Any overpayment of taxes for the following three years will be retained by the Colorado Department of Revenue and applied to the tax debt. The taxpayer may not reduce quarterly estimated payments or the amount of withholding during this time.

Popular posts from this blog

Keys to a Successful Offer in Compromise | Nicholas Hartney, EA | Genesis Tax Consultants, LLC ©

Keys to Unlock a Successful Offer in Compromise ©by Nicholas Hartney, EA © of Genesis Tax Consultants, LLC©*Updated Article 2018 Here
Contact me: Nicholas Hartney Licensed to Represent Taxpayers Before the IRS 
The Offer in Compromise is an agreement between a taxpayer and the IRS that settles the taxpayer’s liability for some amount which is less than the full amount due. The IRS has the authority to settle or compromise federal tax liabilities by accepting less than full payment under certain circumstances.

The taxpayer makes an Offer in Compromise on Form 656. If the IRS accepts the Offer in Compromise, then a contract is formed in which the IRS agrees to cancel the tax debt in return for the payment of the agreed sum. The IRS has a whole set of rules, policies and procedures which govern when it will accept an offer.

Unfortunately, you just don’t offer to pay them 10, 25, or 50 cents on the dollar. They look at your offer, compare it to their guidelines and then either accept it, rej…

2010 IRS Nationwide Tax Forum San Diego Review

The 2010 IRS Nationwide Tax Forum was nicely set up and had some great presentation speakers.

Some of the highlights discussed from the forum:
There were almost one million federal tax liens filed in 2009.The National Taxpayer Advocate's Office discovered that federal tax liens drop your credit score 100 points as soon as they are filed.  The investigation also found that the three major reporting credit agencies, Experian, Equifax, and Transunion, do not remove tax liens for years, if at all, even after the tax has been paid.  The Fair Credit Reporting Act allows the agencies to keep the lien on your credit report for up to 7 years after payment in full.  Regardless of this Act for some reason the investigation found that Equifax keeps liens on your report for up to 15 years, Experian keeps the liens on your report for 10 years, and TransUnion indefinently!  Federal Tax Lien filings went up 475% over the past 10 years.Bankruptcy on back taxes are dischargable in a bankruptcy 3 year…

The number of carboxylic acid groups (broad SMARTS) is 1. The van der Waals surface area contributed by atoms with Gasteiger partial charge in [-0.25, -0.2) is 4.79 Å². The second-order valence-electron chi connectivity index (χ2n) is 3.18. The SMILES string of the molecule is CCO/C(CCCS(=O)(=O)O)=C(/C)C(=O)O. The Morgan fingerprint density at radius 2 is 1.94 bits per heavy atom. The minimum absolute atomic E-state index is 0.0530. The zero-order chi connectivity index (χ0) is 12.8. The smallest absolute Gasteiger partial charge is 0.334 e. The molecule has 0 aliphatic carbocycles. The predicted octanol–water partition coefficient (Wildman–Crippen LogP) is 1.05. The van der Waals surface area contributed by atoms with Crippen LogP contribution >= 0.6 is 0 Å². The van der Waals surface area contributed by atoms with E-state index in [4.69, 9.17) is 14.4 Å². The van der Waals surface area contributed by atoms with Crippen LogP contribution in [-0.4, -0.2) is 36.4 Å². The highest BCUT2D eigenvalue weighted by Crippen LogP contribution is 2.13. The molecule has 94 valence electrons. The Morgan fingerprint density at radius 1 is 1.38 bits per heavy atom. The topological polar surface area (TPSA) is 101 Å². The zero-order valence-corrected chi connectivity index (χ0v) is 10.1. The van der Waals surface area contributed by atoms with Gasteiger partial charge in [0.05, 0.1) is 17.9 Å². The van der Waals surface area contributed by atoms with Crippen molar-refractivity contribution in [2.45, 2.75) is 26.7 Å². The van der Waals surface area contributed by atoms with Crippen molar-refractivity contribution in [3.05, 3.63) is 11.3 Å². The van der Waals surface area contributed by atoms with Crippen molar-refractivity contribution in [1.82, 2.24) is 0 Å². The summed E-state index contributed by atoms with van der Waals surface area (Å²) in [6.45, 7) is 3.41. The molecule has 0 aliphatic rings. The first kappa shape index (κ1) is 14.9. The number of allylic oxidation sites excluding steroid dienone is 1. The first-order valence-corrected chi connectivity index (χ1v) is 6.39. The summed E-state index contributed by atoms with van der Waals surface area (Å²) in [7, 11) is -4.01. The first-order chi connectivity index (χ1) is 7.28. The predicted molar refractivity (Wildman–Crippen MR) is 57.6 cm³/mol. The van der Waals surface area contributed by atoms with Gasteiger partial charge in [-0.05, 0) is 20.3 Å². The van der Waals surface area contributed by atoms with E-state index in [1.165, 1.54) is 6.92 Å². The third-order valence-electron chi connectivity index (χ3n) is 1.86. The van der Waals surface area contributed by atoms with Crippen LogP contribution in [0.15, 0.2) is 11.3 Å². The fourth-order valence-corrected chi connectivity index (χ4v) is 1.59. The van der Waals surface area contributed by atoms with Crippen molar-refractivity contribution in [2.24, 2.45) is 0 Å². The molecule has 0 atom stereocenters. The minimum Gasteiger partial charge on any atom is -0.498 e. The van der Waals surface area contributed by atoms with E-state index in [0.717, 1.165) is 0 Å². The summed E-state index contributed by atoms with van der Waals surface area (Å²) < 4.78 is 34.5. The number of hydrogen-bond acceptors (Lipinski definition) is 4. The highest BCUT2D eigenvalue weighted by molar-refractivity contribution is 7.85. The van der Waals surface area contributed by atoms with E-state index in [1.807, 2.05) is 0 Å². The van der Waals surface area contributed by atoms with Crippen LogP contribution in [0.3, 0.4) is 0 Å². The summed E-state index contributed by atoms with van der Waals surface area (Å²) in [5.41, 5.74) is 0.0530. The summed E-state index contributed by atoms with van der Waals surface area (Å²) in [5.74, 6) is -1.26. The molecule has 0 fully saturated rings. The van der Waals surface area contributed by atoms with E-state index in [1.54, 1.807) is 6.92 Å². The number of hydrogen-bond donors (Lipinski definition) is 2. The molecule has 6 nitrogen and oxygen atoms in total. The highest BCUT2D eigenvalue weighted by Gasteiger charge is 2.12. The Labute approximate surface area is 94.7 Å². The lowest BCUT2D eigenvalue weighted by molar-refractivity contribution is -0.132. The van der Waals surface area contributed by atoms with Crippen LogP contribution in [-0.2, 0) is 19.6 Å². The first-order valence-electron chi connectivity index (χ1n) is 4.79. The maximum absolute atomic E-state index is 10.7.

Preparing IRS Form 1045 Tentative Carryback Application or Carryback Claim Net Operation Loss (NOL)

Preparing Form 1045 to apply a tentative carry-back loss is ridiculously complicated for most people.  Even seasoned tax prepares have difficulties preparing this form. 

If after you filed an amendment to your tax return (Form 1040X) and the IRS sends you a notice requesting that you now file Form 1045 you should consider calling someone for help!  I filed one of these forms back in June for a client of mine and just received notice that it was approved, lowering the taxpayer's liability down from $8492 to $2900.

You may want to contact me on this.

If you wanted to try to tackle the 1045 yourself here are the instructions:

Department of the Treasury
Internal Revenue Service 2010
Instructions for Form 1045
Application for Tentative Refund
Section references are to the Internal Definitions connection with gambling, the racing
Revenue Code unless otherwise noted. of animals, or the on-site viewing of
Eligible loss. For an individual, an such racing, and the portion of any